Many spreadsheet systems allow users to specify units with their data (e.g. 5 lbs.) in order to help users detect errors (some of which cost millions of dollars). Slate is the first to allow users to specify the object of measurement (e.g., 5 lbs. of apples), in addition. By intelligently propagating labels representing these objects, Slate helps users identify errors in their spreadsheets that other spreadsheet systems can't.

For example, 1 lb. apples + 1 lb. oranges = 2 lb. fruit. The system knows that apples and oranges are both kinds of fruit, and displays this new object of measurement in the result of the calculation. The user can then see that this generalization has been made. If the user had actually meant to add apples to apples, the unexpected generalization to "fruit" serves as a warning to the user that there may be an error.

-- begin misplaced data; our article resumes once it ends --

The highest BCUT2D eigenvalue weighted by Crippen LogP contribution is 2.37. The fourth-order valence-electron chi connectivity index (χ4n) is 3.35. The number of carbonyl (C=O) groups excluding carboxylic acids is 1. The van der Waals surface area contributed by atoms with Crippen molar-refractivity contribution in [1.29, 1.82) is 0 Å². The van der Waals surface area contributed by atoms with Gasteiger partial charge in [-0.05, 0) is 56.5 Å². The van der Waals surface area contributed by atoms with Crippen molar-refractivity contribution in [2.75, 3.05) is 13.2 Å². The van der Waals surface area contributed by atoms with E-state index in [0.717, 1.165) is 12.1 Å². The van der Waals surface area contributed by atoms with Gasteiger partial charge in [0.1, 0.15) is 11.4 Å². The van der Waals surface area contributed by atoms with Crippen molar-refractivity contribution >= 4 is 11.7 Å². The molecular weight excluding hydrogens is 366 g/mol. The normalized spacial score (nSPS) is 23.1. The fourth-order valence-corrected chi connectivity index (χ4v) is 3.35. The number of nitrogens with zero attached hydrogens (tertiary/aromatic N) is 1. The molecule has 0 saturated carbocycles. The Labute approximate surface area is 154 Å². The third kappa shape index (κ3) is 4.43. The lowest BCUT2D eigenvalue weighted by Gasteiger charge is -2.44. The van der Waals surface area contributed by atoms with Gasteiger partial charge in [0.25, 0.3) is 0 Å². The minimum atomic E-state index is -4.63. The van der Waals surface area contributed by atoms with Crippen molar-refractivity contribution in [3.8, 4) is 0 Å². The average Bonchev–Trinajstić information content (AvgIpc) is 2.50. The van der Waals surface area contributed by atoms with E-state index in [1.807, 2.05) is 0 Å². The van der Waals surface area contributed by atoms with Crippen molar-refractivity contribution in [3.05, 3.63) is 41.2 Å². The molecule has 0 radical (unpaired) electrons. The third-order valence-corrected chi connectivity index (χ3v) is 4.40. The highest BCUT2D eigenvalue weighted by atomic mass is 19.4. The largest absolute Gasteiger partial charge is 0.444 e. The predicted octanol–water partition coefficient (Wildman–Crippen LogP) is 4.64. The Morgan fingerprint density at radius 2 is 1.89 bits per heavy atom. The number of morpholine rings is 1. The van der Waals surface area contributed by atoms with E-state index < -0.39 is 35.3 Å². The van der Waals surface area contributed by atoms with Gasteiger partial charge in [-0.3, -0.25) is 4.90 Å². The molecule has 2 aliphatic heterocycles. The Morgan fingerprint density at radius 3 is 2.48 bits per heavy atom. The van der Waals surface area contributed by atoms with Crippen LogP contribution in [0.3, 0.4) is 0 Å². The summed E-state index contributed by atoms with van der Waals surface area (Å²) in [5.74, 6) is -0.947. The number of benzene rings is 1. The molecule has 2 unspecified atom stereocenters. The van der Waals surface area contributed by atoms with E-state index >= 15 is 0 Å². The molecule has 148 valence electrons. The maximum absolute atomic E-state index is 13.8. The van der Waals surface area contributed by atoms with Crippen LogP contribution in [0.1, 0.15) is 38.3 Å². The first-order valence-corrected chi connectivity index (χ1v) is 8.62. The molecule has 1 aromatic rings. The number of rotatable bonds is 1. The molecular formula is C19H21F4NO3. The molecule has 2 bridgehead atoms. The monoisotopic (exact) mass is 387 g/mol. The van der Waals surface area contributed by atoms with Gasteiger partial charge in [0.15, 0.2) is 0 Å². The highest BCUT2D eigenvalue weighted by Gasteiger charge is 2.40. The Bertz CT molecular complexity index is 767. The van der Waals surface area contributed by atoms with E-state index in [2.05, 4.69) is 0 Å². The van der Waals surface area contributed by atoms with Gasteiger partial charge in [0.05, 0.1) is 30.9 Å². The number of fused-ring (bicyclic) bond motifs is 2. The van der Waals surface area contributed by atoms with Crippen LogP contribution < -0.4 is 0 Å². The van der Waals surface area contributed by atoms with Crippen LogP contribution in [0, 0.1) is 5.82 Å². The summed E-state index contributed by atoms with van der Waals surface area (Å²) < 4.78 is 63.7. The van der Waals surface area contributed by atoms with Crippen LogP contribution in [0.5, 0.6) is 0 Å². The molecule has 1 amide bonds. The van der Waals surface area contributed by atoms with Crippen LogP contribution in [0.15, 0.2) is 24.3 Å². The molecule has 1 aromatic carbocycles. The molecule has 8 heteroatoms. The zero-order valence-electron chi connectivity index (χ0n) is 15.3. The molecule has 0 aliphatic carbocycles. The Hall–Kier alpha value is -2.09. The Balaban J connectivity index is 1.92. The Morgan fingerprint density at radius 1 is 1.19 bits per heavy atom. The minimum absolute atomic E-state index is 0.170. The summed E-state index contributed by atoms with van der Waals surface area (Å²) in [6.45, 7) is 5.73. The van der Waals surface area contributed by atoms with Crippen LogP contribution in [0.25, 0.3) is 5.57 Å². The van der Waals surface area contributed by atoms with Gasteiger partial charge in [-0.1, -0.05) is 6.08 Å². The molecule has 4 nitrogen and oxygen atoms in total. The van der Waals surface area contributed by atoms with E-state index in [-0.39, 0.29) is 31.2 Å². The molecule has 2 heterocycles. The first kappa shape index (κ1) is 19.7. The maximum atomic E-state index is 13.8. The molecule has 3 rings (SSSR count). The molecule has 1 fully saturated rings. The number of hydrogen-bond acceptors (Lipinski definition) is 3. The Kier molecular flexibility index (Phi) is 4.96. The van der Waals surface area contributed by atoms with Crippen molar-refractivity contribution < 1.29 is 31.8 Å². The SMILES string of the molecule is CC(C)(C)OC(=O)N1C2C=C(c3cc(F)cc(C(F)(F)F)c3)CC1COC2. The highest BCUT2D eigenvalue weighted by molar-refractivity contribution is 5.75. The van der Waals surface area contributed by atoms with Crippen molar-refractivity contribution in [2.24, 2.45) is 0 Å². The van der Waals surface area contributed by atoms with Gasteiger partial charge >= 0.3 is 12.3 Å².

In the example below, a user tried to calculate the revenue for oranges. However, instead of multiplying pounds of oranges by the price per pound of oranges, the user accidentally multiplied pounds of oranges by the price per pound of apples. The label (apples, oranges) in cell B6, automatically generated based on the labels of the other cells, draws attention to the error.

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